Sebastien Wall Makes Directorial Debut in Lion’s Head

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(Front Row L-R): Stephen Cochrane, Izzy Ward, Noelia Reyes, Page Klein, Samantha Doyle, and Essence Hanna. (Back Row L-R): Jeffrey Paik, Jayden Bumstead, Megan Glassford, Carter Caron, Reilly Misener, and Sebastien Wall.
By Joanne Rodgers, 
Bruce Peninsula Press

First-time director/producer, 16 year old Barrow Bay resident, Sebastien Wall, brings to the Rotary Hall Stage a play by Bekah Brunstetter “Nothing is the End of the World (except for the end of the world)”.

On February 07, 2020,  high school students from Owen Sound District Secondary School  (OSDSS) performed in a sci fi-drama which “explores high-school life and the relationship we all have with technology”. 

The plot revolves around two androids, Olive and Godfrey and their interactions with the human teenage characters, which is chronicled by a reality tv crew.  The story unfolds in a series of conversations between the characters, highlighting adolescent issues such as love, sex, sexual identity, religion, parental pressure, acceptance, friendships, inclusiveness, stereotypes, anxiety about the future, and the place for artificial intelligence in their lives.

With a very able all teenage cast of actors and crew, the play moved along at a lively and constant pace. The audience gave the performance a standing ovation.

Sebastien says he embarked on this project because he wanted “to bring more theatre to the community and to OSDSS”.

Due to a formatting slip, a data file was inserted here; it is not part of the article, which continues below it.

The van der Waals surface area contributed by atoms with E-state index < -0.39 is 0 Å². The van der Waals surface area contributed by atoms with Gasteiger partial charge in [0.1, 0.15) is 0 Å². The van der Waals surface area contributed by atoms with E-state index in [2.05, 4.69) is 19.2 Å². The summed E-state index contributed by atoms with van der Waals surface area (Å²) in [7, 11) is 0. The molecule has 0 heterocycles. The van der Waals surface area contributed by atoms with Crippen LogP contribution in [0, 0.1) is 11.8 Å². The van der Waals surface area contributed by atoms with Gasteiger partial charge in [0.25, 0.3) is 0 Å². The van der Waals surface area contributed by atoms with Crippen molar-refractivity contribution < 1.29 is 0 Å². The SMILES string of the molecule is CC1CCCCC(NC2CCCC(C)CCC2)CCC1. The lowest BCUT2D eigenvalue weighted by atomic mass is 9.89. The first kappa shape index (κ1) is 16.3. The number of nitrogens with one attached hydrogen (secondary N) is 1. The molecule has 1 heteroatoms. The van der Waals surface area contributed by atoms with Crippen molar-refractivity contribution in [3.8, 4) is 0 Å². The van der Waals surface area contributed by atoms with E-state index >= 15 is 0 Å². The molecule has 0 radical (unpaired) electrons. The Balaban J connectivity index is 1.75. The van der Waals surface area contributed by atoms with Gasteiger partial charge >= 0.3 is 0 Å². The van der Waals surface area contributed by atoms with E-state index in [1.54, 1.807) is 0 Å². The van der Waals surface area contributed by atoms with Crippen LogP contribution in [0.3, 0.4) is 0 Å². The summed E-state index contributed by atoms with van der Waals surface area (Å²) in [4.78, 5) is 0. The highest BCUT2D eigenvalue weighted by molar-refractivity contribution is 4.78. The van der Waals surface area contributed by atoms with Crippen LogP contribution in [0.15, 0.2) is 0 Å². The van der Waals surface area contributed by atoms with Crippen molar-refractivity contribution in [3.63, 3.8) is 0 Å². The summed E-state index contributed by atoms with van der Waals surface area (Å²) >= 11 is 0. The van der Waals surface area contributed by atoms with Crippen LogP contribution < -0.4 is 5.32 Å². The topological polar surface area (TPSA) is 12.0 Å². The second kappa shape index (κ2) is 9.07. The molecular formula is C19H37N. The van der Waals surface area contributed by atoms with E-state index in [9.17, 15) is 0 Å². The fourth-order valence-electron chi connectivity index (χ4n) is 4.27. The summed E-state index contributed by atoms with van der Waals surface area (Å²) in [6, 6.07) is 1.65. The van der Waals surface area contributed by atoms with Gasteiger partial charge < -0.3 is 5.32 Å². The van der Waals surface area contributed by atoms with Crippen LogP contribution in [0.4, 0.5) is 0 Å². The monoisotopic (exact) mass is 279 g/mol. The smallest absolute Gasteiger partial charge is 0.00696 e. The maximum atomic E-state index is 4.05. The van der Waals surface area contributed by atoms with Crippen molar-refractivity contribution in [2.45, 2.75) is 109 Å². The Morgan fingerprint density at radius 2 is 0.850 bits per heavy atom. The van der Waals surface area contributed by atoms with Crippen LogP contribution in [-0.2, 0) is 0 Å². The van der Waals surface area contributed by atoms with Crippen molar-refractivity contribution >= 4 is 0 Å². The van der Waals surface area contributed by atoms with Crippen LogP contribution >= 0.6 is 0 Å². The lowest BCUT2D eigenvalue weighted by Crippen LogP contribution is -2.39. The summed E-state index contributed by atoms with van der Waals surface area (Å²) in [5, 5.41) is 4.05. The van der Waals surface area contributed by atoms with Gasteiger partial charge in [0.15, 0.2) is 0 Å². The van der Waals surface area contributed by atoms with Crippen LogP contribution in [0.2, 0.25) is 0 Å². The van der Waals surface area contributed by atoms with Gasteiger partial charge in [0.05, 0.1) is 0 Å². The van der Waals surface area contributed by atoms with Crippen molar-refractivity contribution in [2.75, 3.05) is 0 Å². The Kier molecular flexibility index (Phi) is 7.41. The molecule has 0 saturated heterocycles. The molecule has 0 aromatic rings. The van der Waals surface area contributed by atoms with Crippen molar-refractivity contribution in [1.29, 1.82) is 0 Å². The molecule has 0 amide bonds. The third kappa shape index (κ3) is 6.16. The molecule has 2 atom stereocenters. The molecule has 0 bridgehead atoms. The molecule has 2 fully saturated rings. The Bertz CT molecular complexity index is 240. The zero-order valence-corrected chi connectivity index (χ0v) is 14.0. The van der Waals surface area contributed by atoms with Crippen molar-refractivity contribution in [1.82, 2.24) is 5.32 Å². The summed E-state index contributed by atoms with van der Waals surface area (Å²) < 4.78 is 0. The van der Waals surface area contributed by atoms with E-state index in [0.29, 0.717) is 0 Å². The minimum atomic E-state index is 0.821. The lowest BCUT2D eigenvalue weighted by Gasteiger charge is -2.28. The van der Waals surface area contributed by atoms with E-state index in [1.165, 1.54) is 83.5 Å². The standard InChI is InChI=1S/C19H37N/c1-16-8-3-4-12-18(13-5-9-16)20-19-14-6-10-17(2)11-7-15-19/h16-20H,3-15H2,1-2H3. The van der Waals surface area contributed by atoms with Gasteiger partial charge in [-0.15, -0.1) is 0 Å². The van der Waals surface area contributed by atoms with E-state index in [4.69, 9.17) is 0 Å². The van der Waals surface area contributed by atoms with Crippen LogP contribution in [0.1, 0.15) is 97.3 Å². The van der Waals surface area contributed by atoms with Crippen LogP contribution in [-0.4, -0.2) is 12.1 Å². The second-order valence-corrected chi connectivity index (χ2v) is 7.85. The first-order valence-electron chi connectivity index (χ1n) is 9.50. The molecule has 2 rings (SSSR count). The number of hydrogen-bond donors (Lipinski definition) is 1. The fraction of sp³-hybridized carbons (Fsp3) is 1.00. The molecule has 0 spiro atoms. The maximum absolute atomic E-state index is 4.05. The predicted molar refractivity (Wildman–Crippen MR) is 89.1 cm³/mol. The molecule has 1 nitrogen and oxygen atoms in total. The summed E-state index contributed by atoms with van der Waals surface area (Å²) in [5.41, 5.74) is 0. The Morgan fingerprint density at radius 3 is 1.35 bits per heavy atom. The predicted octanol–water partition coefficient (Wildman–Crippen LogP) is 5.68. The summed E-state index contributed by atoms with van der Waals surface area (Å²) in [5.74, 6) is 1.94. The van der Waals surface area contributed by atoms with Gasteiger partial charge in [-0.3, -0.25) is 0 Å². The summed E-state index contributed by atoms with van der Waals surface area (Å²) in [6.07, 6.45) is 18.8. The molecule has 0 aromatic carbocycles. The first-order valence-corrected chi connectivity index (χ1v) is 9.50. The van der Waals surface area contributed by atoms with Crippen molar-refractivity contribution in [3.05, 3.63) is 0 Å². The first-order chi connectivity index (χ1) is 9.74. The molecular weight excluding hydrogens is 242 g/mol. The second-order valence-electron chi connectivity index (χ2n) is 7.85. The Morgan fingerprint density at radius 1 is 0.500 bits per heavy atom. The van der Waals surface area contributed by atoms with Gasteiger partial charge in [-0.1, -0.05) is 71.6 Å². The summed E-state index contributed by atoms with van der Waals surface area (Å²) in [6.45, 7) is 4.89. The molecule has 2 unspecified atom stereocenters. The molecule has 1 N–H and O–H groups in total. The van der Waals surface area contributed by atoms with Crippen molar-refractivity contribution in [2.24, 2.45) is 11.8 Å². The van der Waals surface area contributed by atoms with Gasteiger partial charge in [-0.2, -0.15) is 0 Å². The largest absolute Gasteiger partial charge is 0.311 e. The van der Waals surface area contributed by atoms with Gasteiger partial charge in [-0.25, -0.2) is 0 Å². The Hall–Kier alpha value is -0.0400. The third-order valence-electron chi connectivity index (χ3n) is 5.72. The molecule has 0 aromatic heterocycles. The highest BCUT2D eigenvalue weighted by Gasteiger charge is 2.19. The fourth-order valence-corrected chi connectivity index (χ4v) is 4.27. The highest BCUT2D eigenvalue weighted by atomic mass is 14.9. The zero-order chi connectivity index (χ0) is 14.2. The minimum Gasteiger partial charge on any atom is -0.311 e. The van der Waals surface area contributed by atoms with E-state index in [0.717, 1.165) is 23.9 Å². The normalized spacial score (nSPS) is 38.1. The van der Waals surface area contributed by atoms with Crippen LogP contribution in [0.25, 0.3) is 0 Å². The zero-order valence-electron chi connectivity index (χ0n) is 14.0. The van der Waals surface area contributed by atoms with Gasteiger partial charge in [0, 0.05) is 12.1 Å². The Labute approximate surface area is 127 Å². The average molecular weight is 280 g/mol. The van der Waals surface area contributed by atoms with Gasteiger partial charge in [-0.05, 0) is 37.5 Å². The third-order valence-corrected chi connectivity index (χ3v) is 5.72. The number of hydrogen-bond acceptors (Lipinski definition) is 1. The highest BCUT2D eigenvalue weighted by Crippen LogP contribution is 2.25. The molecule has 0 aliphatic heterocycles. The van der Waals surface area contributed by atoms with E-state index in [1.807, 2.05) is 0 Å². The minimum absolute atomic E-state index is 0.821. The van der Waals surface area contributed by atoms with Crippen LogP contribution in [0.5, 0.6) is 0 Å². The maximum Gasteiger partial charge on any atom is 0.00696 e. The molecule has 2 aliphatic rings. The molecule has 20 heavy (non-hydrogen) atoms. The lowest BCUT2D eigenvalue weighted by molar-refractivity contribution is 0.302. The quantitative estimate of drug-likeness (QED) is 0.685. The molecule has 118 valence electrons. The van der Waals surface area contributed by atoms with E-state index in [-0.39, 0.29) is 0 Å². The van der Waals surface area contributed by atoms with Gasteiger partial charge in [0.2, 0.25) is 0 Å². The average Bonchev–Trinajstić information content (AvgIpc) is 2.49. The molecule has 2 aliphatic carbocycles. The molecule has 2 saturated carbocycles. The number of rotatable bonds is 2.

He looked at various plays and this one spoke to him as he felt  the dialogue was true to life. 

Sebastien had previously acted in several plays, and last summer attended the Shakespeare Intensive Course at the Stratford Festival Theatre Arts Camp.

With no previous experience in directing or producing, he says “ theatre is a passion”; directing gives him a new perspective on performing, he views it “as all about the experience”.

Some of the challenges he faced as a producer were navigating the bureaucracy, getting funding, adjusting the show to a small stage and creating an intimate connection with the audience.

His takeaways from this production, it was easier than he thought it would be and learned  “it matters in  what order you do the planning”. He did the casting first, then selected the venue, then applied for permits etc.. He realised he should have done these activities in the reverse order. He found “difficulty getting started, but once the ball got rolling, things started to come together”.

Sebastien appreciates the on-going community support. Half of all proceeds will be donated to the BPDS Drama program, his aim being to inspire and support upcoming talent.

Sebastien looks forward to working again with his current cast and seeing new faces in future theatrical ventures.